Male mental health has long been a taboo topic – even the youngest of us can remember the phrases like ‘man up’ and ‘boys don’t cry’ as it was so recent that mockery came before sincerity when it came to men struggling with depression and anxiety.
In recent years, it has become more safe for men to speak out about their feelings – and soaps were one of the first genres to encourage men to speak out. From Hollyoaks to EastEnders and Coronation Street to Emmerdale, they have all featured pinnacle stories which have shown men struggling with dark feelings.
I welcome that wholeheartedly – I am married to a man who has suffered anxiety, depression and bipolar disorder since I have met him and he has tried to take his own life on more than one occasion.
Like Mick Carter (Danny Dyer) in EastEnders, I have listened and taken strength from the calming voice of a Samaritans worker as has my husband. EastEnders reflected this perfectly – from a script that was helped by the charity – and it brought it all rushing back.
Like Mick, the man I love was on the edge and this stranger’s voice could put things in perspective that even I could not. They allowed him to just talk and vent without sharing an opinion or judgement and that saves lives.
Danny Dyer’s performances – from the tearful stuff to the more subtle fidgety actions such as scratching his neck anxiously – have been so raw and relatable. I have seen it in the man I love – and I have felt it myself too.
Soaps have a huge platform and I am confident that these performances will encourage others to seek help.
My husband writes about soaps for a living and I often worry about how he will manage when a male mental health story crops up but in actual fact, it adds to our strength that we are not alone.
As well as Mick’s story, EastEnders focused on Sean Slater’s (Rob Kazinsky) inner torment, thus proving that so called ‘alpha males’ and ‘hard men’ can cry and struggle and feel worthless.
Depression and suicide rates in men are a troubling issue – more so than ever during lockdown.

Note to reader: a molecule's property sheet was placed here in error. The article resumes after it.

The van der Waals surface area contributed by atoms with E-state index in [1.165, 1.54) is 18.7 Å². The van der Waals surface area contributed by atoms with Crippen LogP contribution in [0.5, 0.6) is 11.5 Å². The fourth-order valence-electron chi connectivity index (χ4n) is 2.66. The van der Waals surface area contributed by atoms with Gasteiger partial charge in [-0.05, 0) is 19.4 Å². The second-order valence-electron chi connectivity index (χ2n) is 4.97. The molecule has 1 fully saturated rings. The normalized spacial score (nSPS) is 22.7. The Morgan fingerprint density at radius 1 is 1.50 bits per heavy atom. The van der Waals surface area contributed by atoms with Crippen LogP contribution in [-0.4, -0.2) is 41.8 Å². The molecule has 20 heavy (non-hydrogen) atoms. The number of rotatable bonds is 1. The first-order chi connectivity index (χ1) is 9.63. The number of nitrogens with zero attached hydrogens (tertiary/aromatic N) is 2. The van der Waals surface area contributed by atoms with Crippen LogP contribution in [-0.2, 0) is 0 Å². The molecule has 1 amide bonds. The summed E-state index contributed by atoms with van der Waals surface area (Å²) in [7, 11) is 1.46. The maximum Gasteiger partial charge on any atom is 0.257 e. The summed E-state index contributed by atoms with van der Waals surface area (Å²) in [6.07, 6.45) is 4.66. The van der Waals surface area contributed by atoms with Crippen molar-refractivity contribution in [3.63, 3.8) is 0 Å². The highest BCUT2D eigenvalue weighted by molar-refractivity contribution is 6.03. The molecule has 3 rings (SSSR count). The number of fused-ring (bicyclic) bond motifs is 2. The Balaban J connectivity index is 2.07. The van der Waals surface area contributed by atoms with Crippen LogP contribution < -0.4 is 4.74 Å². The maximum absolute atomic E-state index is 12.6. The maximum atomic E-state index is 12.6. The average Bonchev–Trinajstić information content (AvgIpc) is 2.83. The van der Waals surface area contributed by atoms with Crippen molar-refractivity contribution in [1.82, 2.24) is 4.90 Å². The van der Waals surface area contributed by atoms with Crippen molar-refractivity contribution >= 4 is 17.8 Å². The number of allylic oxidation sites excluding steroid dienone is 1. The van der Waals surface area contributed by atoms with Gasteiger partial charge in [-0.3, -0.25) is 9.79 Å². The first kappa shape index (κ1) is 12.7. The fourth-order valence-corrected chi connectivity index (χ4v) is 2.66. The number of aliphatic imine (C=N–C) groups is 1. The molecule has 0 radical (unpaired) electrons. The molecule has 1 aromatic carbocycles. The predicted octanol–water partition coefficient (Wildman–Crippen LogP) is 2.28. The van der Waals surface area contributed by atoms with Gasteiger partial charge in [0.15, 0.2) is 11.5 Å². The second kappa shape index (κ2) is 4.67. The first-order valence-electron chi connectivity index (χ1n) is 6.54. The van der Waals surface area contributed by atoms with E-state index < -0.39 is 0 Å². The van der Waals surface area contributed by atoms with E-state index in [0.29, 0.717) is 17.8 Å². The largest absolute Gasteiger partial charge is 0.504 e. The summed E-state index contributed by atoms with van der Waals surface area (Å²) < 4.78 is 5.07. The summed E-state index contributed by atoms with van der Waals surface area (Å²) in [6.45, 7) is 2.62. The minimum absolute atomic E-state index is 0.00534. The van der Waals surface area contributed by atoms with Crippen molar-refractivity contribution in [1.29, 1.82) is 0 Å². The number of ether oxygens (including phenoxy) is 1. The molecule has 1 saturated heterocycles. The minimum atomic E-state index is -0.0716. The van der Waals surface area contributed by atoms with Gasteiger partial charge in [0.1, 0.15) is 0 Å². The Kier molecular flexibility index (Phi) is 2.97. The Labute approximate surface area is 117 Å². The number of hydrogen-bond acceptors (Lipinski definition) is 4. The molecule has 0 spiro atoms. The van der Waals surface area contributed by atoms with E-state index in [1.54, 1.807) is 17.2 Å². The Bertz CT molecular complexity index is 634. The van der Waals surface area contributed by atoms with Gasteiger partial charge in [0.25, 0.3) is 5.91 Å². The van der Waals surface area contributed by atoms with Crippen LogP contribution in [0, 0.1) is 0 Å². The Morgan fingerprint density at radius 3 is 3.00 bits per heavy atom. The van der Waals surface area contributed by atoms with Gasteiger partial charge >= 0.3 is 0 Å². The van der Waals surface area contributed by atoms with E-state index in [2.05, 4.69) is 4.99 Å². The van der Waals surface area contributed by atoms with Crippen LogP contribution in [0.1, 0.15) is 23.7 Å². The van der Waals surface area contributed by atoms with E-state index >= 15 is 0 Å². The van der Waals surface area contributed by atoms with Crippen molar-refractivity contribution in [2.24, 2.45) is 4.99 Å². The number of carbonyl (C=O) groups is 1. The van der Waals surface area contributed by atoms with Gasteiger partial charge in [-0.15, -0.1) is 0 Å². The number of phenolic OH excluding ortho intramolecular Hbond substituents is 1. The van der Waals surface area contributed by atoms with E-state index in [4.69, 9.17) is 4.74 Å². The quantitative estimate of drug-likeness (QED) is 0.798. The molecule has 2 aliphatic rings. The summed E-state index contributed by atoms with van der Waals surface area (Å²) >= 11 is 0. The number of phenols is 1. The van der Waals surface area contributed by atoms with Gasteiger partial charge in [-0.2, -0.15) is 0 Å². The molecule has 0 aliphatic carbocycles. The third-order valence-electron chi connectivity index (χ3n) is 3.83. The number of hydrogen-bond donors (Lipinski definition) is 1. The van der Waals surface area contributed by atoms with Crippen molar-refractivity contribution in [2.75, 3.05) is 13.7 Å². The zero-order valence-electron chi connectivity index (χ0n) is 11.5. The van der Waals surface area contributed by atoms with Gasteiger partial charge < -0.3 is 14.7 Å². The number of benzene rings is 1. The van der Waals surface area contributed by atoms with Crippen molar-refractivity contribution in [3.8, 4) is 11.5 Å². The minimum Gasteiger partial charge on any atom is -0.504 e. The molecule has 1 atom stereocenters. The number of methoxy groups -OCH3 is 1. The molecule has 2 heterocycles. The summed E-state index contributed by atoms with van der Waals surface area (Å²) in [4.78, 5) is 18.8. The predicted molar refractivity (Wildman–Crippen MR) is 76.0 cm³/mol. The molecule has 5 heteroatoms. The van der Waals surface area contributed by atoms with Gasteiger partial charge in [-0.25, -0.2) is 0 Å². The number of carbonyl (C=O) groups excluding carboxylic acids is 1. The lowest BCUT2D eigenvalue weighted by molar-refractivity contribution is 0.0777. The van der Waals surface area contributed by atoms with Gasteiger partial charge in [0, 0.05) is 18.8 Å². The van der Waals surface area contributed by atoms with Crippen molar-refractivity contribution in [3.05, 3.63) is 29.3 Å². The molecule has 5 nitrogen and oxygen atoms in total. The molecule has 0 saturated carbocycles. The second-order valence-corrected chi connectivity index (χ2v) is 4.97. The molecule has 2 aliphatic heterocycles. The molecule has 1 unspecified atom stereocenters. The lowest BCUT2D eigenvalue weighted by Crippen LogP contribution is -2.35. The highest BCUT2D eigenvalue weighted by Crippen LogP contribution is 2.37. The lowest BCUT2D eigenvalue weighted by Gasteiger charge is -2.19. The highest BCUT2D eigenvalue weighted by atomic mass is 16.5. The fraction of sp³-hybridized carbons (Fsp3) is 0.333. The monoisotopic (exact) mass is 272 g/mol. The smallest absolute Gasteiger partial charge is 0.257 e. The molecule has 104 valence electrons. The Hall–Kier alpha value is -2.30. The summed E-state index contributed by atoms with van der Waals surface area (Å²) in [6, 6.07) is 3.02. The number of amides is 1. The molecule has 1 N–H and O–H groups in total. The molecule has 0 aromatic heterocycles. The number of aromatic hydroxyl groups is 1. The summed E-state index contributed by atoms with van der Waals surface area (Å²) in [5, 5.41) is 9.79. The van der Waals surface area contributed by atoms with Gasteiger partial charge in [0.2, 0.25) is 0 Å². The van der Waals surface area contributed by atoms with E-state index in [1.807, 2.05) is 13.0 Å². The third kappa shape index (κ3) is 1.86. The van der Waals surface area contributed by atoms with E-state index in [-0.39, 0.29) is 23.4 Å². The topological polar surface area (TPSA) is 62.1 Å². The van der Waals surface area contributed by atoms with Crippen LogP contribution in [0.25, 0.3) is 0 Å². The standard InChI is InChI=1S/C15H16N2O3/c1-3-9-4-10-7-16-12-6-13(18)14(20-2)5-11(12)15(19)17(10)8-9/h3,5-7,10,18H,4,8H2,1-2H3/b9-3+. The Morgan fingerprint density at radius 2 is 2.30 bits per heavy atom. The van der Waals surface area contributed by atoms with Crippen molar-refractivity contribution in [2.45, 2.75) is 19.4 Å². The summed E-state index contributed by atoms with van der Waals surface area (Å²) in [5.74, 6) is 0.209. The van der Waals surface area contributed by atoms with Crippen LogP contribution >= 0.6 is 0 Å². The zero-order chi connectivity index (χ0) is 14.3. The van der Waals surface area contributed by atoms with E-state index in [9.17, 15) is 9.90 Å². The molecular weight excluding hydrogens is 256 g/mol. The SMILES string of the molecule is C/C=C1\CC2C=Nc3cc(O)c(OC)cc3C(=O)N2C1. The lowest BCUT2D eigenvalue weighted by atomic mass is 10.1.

And EastEnders is not the only soap flying the flag for male mental health and highlighting how much men can struggle.
‘It’s different for men, ya know? It shouldn’t be, but it is,’ said Mick to wife Linda after bravely opening up.
He’s right, the archaic representation of men as hunter gatherer, pillars of strength, never cry and save the damsels in distress has caused a huge harm and unreachable and unattainable standard.
But cross over to Coronation Street and the powerful Aidan Connor suicide story and Hollyoaks with Kyle Prior – men suffer in silence and when they feel they can’t talk, the consequence is devastating and irreversable.
Mick in EastEnders found the strength to talk – as did Aaron in Emmerdale and Peter in Corrie – and this is so vital to watch for all ages and all genders.
Soaps are saving lives with these stories and must continue to do so.
Statistically – on every street, square or village, multiple men will reach the darkest point.
Soaps continually addressing this isn’t repetition of storylines but realism. And as long as people watch, engage and take away from this, soaps will continue to play a huge part in addressing one of the lesser talked about UK epidemics – male mental health.
Need support? Contact the Samaritans
For emotional support you can call the Samaritans 24-hour helpline on 116 123, email [email protected], visit a Samaritans branch in person or go to the Samaritans website.
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